The Bell System: More than a telephone company

If you asked anyone who the most influential company in the telephony industry was: they would almost all answer with “Bell.” But how did Bell go from being a company formed to support a new invention to a monopoly with shady business practices and a household name, to just another forgotten name?

Alexander Graham Bell wasn’t only the inventor of the telephone, but founder of the Bell Telephone Company – later the American Telephone & Telegraph Company, or AT&T. (Photo: Wikipedia)

The Bell System started out in 1876 after Alexander Graham Bell invented the telephone. Bell founded the company in order to support his new invention, as well as joining the established (yet growing) telegraph industry. Telegraph lines were already a “big thing”, but the telephone was the “next big thing.”

With people still relying on horses-and-buggy systems to get around at local levels – and trains and steamboats for more long-distance traveling – the telegraph and telephone can be compared to the internet. It allowed for near-instant communication, regardless of how far apart you lived. The telephone was a groundbreaking inventon that could’ve been likened to the automobile.

However, telephones needed a system to operate. Much like telegraphs and the internet, a company had to be formed to install and maintain the telephone system. Enter the Bell Telephone Company – later renamed to American Telephone and Telegraph (AT&T) in 1885.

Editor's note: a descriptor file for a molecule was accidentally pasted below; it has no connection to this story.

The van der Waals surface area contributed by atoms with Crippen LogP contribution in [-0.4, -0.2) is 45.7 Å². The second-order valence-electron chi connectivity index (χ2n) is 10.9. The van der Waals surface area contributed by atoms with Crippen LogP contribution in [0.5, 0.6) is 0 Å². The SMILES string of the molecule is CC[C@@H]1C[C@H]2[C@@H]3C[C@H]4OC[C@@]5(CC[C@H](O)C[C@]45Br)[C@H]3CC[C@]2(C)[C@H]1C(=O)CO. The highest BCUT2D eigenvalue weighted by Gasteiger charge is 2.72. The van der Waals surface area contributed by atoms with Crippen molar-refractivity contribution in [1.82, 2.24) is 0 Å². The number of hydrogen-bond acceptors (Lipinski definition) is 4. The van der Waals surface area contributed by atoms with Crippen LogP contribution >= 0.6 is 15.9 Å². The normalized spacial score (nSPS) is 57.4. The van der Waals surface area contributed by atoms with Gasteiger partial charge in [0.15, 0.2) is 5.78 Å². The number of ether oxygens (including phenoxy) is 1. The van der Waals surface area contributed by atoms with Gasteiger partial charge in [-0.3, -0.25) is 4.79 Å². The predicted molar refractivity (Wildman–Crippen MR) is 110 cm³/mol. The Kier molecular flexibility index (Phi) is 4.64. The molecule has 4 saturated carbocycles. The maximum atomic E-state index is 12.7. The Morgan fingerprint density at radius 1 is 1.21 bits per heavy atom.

All was great for AT&T and Bell until his patent expired in 1894. This opened up an opportunity for many who wanted a piece of a pie in the telephone industry. Over 6,000 telephone countries popped up nationwide following the patent expiration. It wasn’t good news for AT&T.

A decade later, under new leadership, conditions favorable of forming a monopoly came into existance at AT&T. Theodore Newton Vail, the president of AT&T at the time, believed that there should only be one telephone company. In other words, Vail believed that his company should have a complete monopoly on the American telephone industry at the time. Vail went to work by buying up competitors – small and large.

In addition to buying up competing telephone companies, AT&T also bought out telegraph companies. Western-Union, a large corporation who had a virtual monopoly on the telegraph industry only decades prior, was now a part of AT&T’s empire. However, executives were worried that the US Government may come down hard on enforcing antitrust laws, divesting the company. With the Kingsbury Commitment, AT&T could continue swallowing small companies without any interference from the Interstate Commerce Commission.

In addition to AT&T purchasing competing companies, they also endulged in vertical integration. AT&T purchased Western Electric, who produced majority of their equipment – from telephones to switchboards to towers and waveguides. AT&T would later form Bell Labs, from which would come many key technologies we use everyday.

For many years, the Western Electric logo proudly proclaimed its relation to the Bell System, as evidenced by this logo found in a 1968 ad.

AT&T also took the effort to split their operations into several different regions. These regional operations, nicknamed “Regional Bell Operating Companies” (RBOCs), were parts of AT&T responsible for just one region.

Like many monopolies, bad things grew from AT&T’s business practices. AT&T started charging high prices for telephone service. Even worse, customers of the Bell System (nearly everyone) had to lease a telephone from AT&T – which was made by Western Electric (no surprise there.) AT&T would charge customers for buying their own telephones.

AT&T’s Long Lines system, consisting of a national microwave relay link (tower pictured above), was used to get telephone calls, television broadcasts, radio broadcasts, and other signals from coast to coast.

AT&T was known for having a standardized and strict way of operating their business. Everything, including sweeping/mopping floors, handwashing, and even changing lights, was documented in the Bell System procedures guidebook.